Tuesday, June 10, 2008

Mother Wars

What is it about motherhood that brings out the worst in so many?

You have:
breast versus bottle
extended feeding vs weaning
SAHM vs working mums
MCN vs disposable usage
CIO vs responding to every cry

Obviously most people have a way of parenting in these areas that they have chosen. Often, in the case of some of the choices perceived as more alternative, there is a belief and values system that underpins it. For example, I know many people who use modern cloth nappies (MCN) because they see it as their way of helping with the environmental impact a new baby can have, I really respect that.

But why can't people on one side of the fence see that the people on the other side have their reasons for their choices too. And just because the reasons behind their choices don't match with their own, doesn't make them any less valid or important. It simply makes them different.

A bottle feeder might have many reasons for not breast feeding. They might have had difficulty with milk coming in or with feeding, their baby may have had trouble feeding from the breast, there might be a deeper reason behind their choice including previous sexual abuse. Imagine asking someone why they chose to bottle feed their baby and getting a response regarding sexual abuse. Imagine how bad that would make you feel - now imagine what it would be like to be that person constantly facing judgement for a choice they have made for a very good reason, and a very personal reason.

Everyone wants to convert people to their way of thinking, especially if they feel they have experienced an epiphany. I know that I am a breast feeder extraordinaire these days - funny, as prior to giving birth I always said I would give it a go but not push it if it became too hard (well, i had to pump after every feed for weeks and had the bleeding cracked nipples and I still kept going - but that was right for me, I don't need a mother of the year award). But where does that pressure end?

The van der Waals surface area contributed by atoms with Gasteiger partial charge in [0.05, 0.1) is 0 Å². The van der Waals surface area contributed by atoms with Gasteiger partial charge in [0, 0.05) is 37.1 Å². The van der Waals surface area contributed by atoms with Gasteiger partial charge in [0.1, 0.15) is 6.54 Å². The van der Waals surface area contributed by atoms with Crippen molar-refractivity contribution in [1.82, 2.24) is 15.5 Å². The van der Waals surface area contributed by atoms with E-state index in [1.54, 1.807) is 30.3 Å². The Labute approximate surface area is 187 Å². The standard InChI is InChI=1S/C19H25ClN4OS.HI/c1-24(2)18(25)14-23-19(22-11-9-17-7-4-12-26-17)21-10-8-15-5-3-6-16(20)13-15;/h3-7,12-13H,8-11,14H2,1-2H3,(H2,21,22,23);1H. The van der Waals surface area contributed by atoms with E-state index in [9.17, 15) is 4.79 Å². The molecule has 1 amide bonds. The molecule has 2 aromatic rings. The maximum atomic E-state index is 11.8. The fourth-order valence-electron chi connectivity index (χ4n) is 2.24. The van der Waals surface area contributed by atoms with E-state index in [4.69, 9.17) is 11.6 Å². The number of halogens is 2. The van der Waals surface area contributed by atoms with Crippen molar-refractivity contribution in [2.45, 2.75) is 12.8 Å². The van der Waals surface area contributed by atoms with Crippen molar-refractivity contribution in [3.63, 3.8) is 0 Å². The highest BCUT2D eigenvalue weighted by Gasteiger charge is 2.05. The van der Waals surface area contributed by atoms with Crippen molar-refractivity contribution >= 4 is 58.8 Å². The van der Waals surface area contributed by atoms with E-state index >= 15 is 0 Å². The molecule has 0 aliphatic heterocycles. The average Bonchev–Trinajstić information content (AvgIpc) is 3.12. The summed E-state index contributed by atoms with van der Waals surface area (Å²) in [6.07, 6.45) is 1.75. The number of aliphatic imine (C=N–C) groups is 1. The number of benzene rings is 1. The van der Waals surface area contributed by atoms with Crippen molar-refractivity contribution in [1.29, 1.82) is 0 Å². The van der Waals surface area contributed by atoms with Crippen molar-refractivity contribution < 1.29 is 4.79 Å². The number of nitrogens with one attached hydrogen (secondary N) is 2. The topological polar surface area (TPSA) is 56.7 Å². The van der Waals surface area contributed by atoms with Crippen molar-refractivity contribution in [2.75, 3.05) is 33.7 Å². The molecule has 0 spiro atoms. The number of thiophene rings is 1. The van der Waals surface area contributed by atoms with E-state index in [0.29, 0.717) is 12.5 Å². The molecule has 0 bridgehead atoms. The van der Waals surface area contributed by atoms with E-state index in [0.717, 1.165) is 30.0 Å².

Information is power. It is very important that choices that people make are as informed as possible. So if you have a cause that you want to push, give information, not judgement. I hope that is what I do with the things i am passionate about.

Some days it seems that we have enough to fight without fighting each other.


Deborah said...

Of the 10 options you have listed, I have done 9...

So often it's to do with what works for that particular woman and that particular child in their particular circumstances. We forget that sometimes.

Undomestic Goddess said...

That is so true deborah. It is like we need to realise that we can't truely walk in someone else's shoes so we have to trust that people are making the best choices for them and their families at that particular time.

Hannah said...

Hi! Great post. Its a luxury that we have so many options. I totally get what you mean.

Mikhela said...

I think it's okay to make judgements. Can you imagine saying 'Spanking vs positive reinforcement - we have our reasons for choosing either option'? Raising children is important work, and being non-judgemental when we see clear injustice devalues that. If breastfeeding advocates weren't so vocal we'd still have formula companies convincing us that artificial milk was scientific & superior.

That said, I do hold my tongue. My brother pressured my sister in law to give up breastfeeding because he felt left out, and I was silent, because it's none of my business. I still have judgements about it though.

Mikhela said...

PS great blog, gorgeous baby

Mikhela said...

(Next day) you really go me thinking so I posted a response to this on my blog. Thanks for the thought provoking.

mum2one said...

This feeds into your previous post about it taking 'a village to raise a child.' The choices we make as parents are often chosen out of a lack of confidence, or a lack of support to pursue another option.
For example, with breastfeeding, especially at the begiining, it is time consuming and physically draining (literally!) If you don't have the support of family/whanau to help take care of all the other things that need doing during the time you're parked on the sofa - seemingly for hours on end - then it can be a matter of expedience to give it away.

Out of the eleven women in my ante-natal class, only two were going to be raising their baby in the same city as their mother. Two women weren't even in the same country as their mothers.

When you're unsupported and unsure, not to mention exhausted and overwhelmed by the huge transition you've made into motherhood, it can be so easy to take the option that requires the least emotional/physical energy and stamina. And that often means adopting a CIO approach, weaning early or not breastfeeding at all. Even disposables vs. cloth nappies.

What I'm trying to say is that I've hardly met any mums who say they left their baby's to cry b'cos they couldn't be arsed going to them. It is usually a choice born of exhaustion and one that carries a lot of guilt and uncertainty with it.